Born Yesterday was nominated for five Academy Awards, including Picture, Director and Screenplay. Its only win came in the Best Lead Actress category, which awarded Holliday (who missed the ceremony) in her first and only nomination, in a questionable decision over Sunset's Gloria Swanson. Though seemingly delivering a star-making performance, Holliday, who originated the role on stage, had a short-lived Hollywood career, alternating between films and plays while enduring a radio and television blacklist over concerns of Communist affiliation. She subsequently earned no fewer than four major film acting nominations and won a Tony before passing away from breast cancer in 1965 two weeks before her 44th birthday.

Born Yesterday was revived on Broadway in 1989 and remade on film in 1993 to poor reviews and middling box office with Melanie Griffith, John Goodman, and Don Johnson filling the three lead roles.

Fourteen years after debuting on DVD under the Columbia Classics banner, Cukor's film recently made its way to Blu-ray in a Twilight Time disc limited to 3,000 copies.

Born Yesterday: The Limited Edition Series Blu-ray cover art -- click to buy from Screen Archives Blu-ray Disc Details

1.37:1 Original Aspect Ratio
1.0 DTS-HD Master Audio (English), 2.0 DTS-HD MA (Isolated Score)
Subtitles: English for Hearing Impaired
Not Closed Captioned; Extras Not Subtitled
Release Date: July 8, 2014
Single-sided, dual-layered disc (BD-50)
List Price: $29.95
Blue Keepcase
Still available on DVD ($14.99 SRP; February 15, 2000) and on Amazon Instant Video

VIDEO and AUDIO

Born Yesterday looks absolutely terrific on Blu-ray. The 1.37:1 Academy Ratio presentation is so sharp and spotless that it's almost impossible to believe that the film was made over 60 years ago. Twilight Time has put out plenty of nice-looking Blu-rays, but this one may be their best yet.

The monaural 1.0 DTS-HD master audio soundtrack also does a fine job of hiding the film's age. Dialogue stays crisp and intelligible throughout and the score isn't hindered by any distortion. Holliday's voice is every bit as shrill as it's intended to be, but no worse than that.

Good news, Bill Holden gals and Judy Holliday guys! Columbia Pictures has just the film for you! The second theatrical trailer talks up the film's accolades and warm public reception.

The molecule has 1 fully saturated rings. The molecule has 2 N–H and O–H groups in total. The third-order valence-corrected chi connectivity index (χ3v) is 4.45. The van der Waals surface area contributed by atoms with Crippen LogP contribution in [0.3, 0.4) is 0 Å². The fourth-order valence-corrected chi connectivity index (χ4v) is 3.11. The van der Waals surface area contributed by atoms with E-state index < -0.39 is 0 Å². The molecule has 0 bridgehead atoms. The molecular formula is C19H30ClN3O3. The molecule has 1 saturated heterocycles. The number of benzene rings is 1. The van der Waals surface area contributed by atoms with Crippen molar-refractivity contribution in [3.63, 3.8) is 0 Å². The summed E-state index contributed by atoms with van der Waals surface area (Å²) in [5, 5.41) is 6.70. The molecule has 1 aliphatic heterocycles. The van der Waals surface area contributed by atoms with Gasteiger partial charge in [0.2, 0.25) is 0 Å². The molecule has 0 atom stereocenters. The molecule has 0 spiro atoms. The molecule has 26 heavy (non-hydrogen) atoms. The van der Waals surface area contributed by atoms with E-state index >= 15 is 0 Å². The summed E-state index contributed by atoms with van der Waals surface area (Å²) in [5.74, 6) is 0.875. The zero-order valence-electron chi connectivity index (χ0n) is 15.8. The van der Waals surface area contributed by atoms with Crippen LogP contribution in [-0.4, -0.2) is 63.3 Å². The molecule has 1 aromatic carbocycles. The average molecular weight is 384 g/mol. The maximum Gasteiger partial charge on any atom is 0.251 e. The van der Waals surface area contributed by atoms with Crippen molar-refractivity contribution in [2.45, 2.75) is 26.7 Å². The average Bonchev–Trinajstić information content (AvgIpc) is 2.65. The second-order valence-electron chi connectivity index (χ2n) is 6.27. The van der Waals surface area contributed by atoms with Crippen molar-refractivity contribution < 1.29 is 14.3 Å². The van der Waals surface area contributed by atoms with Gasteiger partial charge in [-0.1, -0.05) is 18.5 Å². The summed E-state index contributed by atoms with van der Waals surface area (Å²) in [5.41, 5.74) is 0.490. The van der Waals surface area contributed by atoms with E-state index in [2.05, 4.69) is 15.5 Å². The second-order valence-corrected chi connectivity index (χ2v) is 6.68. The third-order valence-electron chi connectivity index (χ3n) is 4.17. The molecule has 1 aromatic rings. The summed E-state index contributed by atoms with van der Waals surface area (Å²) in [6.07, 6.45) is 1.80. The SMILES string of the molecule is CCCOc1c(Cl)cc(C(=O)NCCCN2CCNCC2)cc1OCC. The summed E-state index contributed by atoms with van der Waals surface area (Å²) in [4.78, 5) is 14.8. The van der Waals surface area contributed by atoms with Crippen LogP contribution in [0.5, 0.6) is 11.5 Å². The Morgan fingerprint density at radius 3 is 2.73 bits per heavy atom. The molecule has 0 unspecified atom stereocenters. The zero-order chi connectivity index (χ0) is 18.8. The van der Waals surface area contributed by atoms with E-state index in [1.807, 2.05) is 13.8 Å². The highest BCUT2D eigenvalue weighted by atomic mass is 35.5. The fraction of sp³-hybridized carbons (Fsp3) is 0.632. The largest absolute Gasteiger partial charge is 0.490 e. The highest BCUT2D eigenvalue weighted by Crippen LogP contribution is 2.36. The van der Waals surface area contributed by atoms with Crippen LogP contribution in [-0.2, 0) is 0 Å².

BONUS FEATURES, MENUS, PACKAGING and DESIGN

Born Yesterday is joined by two theatrical trailers (1:43 & 2:47),
each presented in high definition and reflecting the film marketing principles of the early 1950s. The latter touts Holliday's Academy Award win, the crowds gathered to see the film, and the celebrities who loved it.

Also included is a Twilight Time staple: an isolated score, treating you to Friedrich Hollaender's compositions in 2.0 DTS-HD master audio with no dialogue over them.

The basic, static menu, silent save for navigation effects, offers a wider rendering of the cover art image. As usual, Twilight Time authors the disc to allow you to resume unfinished playback. It also includes a gallery displaying the company's complete Blu-ray catalogue, with three titles per page.

The final extra is another standard inclusion for the company (but rare for most): a companion booklet. It devotes four of its eight pages to an essay by in-house historian Julie Kirgo celebrating the film, especially Holliday and Holden.

The bespectacled Paul Verrall (William Holden) sets out to make Billie Dawn (Judy Holliday) less stupid in George Cukor's 1950 comedy-drama "Born Yesterday."

CLOSING THOUGHTS

Though undoubtedly old-fashioned, Born Yesterday remains an appealing and entertaining film that succeeds on a sharp story and buoyant acting. Twilight Time's Blu-ray offers outstanding picture quality and a fitting few minor bonus features. Fans of this George Cukor dramedy and other interested parties should be quite pleased with this disc.

Buy Born Yesterday exclusively at screenarchives.com

Related Reviews:
Directed by George Cukor: The Women (1939) • A Star is Born (1954)
William Holden: Sunset Blvd. | Broderick Crawford: All the King's Men
1950s on Blu-ray: Ace in the Hole • Kiss Me Deadly • On the Waterfront • From Here to Eternity
Twilight Time Blu-rays: Heaven Knows, Mr. Allison • The Man from Laramie • Radio Days
Washington, D.C.: The Ides of March • Philomena • Night at the Museum: Battle of the Smithsonian

Best Actress Oscar Winners:
Blue Jasmine • Silver Linings Playbook • The Iron Lady • Black Swan • The Queen • Million Dollar Baby
Fargo • Misery • Annie Hall • One Flew Over the Cuckoo's Nest • Mary Poppins

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Reviewed July 14, 2014.



Text copyright 2014 DVDizzy.com. Images copyright 1950 Columbia Pictures and 2014 Twilight Time, Sony Pictures Home Entertainment.